Capitol Update: Rep. Rooker says ‘devil is in the details’ on Brownback budget proposal, including $600 million for schools

Rep. Melissa Rooker.
Rep. Melissa Rooker.

Each legislative session, we provide the Shawnee Mission area’s elected officials with the chance to share their thoughts about what’s happening in the state capitol. Rep. Melissa Rooker, Rep. Tom Cox and Sen. John Skubal are submitting updates this week. Here’s Rep. Rooker’s filing:

Greetings from Topeka. We are beginning the second week of the 2018 session. My committee assignments this year continue to include Federal & State Affairs, K-12 Budget, and Education. All have had their initial organizational meetings and are beginning to receive agency status reports as is the custom.

Also according to custom, the governor delivered his State of the State address to the legislature on Tuesday. The following morning, his budget proposal was introduced.

In a complete about face, the governor publicly stated that ignoring the decision of the Kansas Supreme Court is “not an option.” He called on the legislature to provide $600 million over the next five years to K-12 public education, and outlined a series of specific outcomes and expectations tied to the new funding.

The devil is in the details, of course. On Wednesday, the governor’s budget proposal was delivered to the legislature. It included the promised increase to K-12, as well as over $200 million in new spending for a variety of other areas. When asked by our appropriations committee how these increases would be funded, the budget director answered that the strength of the growing Trump economy would take care of things.

Under scrutiny in committee, it was revealed that the $600 million in new spending the governor called for was actually significantly less – it factored in the increase already planned for next year, and removed the consumer price index escalator we put in place last year. Also revealed under questioning, over $300 million continues to be swept from transportation in perpetuity. The budget does not balance even so, and is thus impossible to fund without significant changes to our revenue outlook.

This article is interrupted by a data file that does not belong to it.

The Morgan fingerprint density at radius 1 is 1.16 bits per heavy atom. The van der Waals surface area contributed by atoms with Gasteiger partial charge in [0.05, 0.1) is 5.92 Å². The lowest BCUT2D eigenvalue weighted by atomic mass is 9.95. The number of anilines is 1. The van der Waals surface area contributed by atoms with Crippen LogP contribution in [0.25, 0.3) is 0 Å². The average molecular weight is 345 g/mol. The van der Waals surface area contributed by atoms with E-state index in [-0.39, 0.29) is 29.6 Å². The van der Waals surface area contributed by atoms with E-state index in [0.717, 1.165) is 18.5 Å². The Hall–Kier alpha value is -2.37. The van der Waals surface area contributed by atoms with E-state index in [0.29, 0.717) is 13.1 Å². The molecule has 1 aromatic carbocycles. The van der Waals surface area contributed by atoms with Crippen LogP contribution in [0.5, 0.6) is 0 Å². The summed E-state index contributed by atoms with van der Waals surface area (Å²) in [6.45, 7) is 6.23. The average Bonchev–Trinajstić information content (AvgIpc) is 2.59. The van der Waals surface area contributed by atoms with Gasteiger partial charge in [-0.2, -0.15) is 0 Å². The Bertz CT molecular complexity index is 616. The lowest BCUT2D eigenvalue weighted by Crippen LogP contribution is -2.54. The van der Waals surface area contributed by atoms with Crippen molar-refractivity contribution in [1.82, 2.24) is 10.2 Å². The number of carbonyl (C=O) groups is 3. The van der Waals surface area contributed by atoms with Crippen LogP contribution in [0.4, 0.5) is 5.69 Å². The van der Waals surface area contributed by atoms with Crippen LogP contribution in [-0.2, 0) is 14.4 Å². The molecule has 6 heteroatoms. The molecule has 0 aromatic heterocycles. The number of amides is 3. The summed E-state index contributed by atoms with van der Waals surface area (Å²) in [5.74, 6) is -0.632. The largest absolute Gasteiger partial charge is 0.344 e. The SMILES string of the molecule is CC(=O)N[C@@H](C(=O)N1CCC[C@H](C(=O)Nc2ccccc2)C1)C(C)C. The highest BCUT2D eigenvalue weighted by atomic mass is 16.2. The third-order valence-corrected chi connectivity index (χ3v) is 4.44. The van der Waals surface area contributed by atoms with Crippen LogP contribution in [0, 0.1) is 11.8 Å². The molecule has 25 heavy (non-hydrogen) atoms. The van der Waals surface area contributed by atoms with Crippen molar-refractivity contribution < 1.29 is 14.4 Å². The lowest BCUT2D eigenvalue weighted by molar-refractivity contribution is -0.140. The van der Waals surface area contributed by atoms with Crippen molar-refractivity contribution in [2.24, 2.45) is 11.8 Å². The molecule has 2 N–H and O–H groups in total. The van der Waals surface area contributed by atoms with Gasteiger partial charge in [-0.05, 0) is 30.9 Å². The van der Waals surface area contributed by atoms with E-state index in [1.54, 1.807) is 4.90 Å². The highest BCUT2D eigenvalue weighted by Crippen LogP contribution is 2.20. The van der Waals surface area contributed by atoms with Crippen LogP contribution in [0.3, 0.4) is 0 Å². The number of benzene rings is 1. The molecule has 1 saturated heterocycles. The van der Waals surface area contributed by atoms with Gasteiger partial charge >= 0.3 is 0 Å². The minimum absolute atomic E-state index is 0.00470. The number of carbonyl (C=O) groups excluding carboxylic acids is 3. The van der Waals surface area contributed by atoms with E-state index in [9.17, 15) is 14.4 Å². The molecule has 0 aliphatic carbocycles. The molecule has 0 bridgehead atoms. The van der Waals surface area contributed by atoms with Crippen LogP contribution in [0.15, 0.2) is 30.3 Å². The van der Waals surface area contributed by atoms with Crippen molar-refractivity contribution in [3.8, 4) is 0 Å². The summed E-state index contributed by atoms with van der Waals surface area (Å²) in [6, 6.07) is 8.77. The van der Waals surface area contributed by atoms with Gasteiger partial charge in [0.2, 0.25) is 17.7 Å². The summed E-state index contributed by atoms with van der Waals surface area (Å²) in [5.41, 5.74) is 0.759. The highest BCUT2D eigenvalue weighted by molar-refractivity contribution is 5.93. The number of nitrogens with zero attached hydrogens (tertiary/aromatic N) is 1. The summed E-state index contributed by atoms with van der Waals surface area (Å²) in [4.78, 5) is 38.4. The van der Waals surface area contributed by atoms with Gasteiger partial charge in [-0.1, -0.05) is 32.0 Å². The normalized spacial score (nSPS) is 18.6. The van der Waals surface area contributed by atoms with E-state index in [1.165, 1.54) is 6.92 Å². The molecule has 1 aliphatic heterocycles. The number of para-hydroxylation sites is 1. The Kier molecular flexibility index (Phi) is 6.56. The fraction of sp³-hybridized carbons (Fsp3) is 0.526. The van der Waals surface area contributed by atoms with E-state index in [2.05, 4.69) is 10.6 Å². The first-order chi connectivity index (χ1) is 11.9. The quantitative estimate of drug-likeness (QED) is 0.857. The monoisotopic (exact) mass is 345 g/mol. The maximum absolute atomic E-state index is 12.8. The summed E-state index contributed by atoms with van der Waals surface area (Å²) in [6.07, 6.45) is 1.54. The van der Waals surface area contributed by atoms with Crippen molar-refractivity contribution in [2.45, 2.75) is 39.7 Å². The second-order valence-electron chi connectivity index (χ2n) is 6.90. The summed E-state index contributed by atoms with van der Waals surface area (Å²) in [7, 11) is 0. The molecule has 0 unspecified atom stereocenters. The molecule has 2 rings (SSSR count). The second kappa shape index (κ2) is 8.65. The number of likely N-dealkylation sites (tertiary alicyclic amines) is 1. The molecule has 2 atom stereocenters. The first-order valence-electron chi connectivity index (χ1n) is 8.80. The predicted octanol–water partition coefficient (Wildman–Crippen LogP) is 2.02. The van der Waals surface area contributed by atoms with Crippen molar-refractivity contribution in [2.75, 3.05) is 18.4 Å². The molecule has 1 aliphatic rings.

I support a responsible answer to the court order regarding schools, as well as attention to dire needs in other critical areas of the state budget. My initial reaction to the governor’s speech Tuesday night was a sense of skepticism regarding his willingness to go farther than paying lip service to a list of feel-good talking points on his way out the door.

The governor made our work much harder than it needed to be last session by vetoing our tax plan. He doubled down on his criticism of our efforts when we overrode his veto. His official statements from June accused the legislature of reckless spending, and predicted economic ruin for the state. In the fall, his special interest allies attacked lawmakers who voted for the override. With his help a year ago, we could have settled the Gannon lawsuit once and for all. HB 2270, the bill I introduced last year, called for the level of education funding the governor now says he supports.

The real question we face in the wake of his speech is whether this governor will support legislation that finds responsible ways to meet the goals outlined in his speech or continue to obstruct our efforts. Adding to the dynamic is the question of when, or if, the governor will be confirmed for the ambassador post he seeks.

As legislators, our best course of action to deal with the uncertainty is to ignore it. Our job requires us to roll up our sleeves and get work on serious, comprehensive solutions to the difficult challenges we face.